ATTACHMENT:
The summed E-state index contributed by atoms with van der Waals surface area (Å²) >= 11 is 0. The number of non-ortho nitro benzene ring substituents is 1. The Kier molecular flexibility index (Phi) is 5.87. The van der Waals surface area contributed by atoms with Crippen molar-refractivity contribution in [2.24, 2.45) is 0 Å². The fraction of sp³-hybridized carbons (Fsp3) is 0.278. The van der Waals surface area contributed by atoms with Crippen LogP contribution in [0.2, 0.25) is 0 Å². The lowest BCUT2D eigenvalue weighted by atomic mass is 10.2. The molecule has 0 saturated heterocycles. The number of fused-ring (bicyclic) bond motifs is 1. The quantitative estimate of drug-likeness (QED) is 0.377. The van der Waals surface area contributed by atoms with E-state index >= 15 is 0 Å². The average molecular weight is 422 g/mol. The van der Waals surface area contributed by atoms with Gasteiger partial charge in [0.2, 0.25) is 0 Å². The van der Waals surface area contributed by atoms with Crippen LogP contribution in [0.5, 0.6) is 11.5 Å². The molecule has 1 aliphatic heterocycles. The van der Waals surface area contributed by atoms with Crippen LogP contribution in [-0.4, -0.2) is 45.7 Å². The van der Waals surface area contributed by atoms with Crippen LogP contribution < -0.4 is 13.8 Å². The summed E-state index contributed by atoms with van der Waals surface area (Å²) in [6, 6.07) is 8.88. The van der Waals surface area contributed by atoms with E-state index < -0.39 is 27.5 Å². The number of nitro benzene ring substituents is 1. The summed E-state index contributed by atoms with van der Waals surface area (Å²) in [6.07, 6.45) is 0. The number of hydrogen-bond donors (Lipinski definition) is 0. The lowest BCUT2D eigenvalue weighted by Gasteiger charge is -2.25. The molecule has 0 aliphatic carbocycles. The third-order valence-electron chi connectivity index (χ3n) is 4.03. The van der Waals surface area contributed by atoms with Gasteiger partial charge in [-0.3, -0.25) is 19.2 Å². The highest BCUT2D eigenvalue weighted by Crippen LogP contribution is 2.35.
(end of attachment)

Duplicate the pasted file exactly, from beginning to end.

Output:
The summed E-state index contributed by atoms with van der Waals surface area (Å²) >= 11 is 0. The number of non-ortho nitro benzene ring substituents is 1. The Kier molecular flexibility index (Phi) is 5.87. The van der Waals surface area contributed by atoms with Crippen molar-refractivity contribution in [2.24, 2.45) is 0 Å². The fraction of sp³-hybridized carbons (Fsp3) is 0.278. The van der Waals surface area contributed by atoms with Crippen LogP contribution in [0.2, 0.25) is 0 Å². The lowest BCUT2D eigenvalue weighted by atomic mass is 10.2. The molecule has 0 saturated heterocycles. The number of fused-ring (bicyclic) bond motifs is 1. The quantitative estimate of drug-likeness (QED) is 0.377. The van der Waals surface area contributed by atoms with E-state index >= 15 is 0 Å². The average molecular weight is 422 g/mol. The van der Waals surface area contributed by atoms with Gasteiger partial charge in [0.2, 0.25) is 0 Å². The van der Waals surface area contributed by atoms with Crippen LogP contribution in [0.5, 0.6) is 11.5 Å². The molecule has 1 aliphatic heterocycles. The van der Waals surface area contributed by atoms with Crippen LogP contribution in [-0.4, -0.2) is 45.7 Å². The van der Waals surface area contributed by atoms with Crippen LogP contribution < -0.4 is 13.8 Å². The summed E-state index contributed by atoms with van der Waals surface area (Å²) in [6, 6.07) is 8.88. The van der Waals surface area contributed by atoms with E-state index < -0.39 is 27.5 Å². The number of nitro benzene ring substituents is 1. The summed E-state index contributed by atoms with van der Waals surface area (Å²) in [6.07, 6.45) is 0. The number of hydrogen-bond donors (Lipinski definition) is 0. The lowest BCUT2D eigenvalue weighted by Gasteiger charge is -2.25. The molecule has 0 aliphatic carbocycles. The third-order valence-electron chi connectivity index (χ3n) is 4.03. The van der Waals surface area contributed by atoms with Gasteiger partial charge in [-0.3, -0.25) is 19.2 Å². The highest BCUT2D eigenvalue weighted by Crippen LogP contribution is 2.35.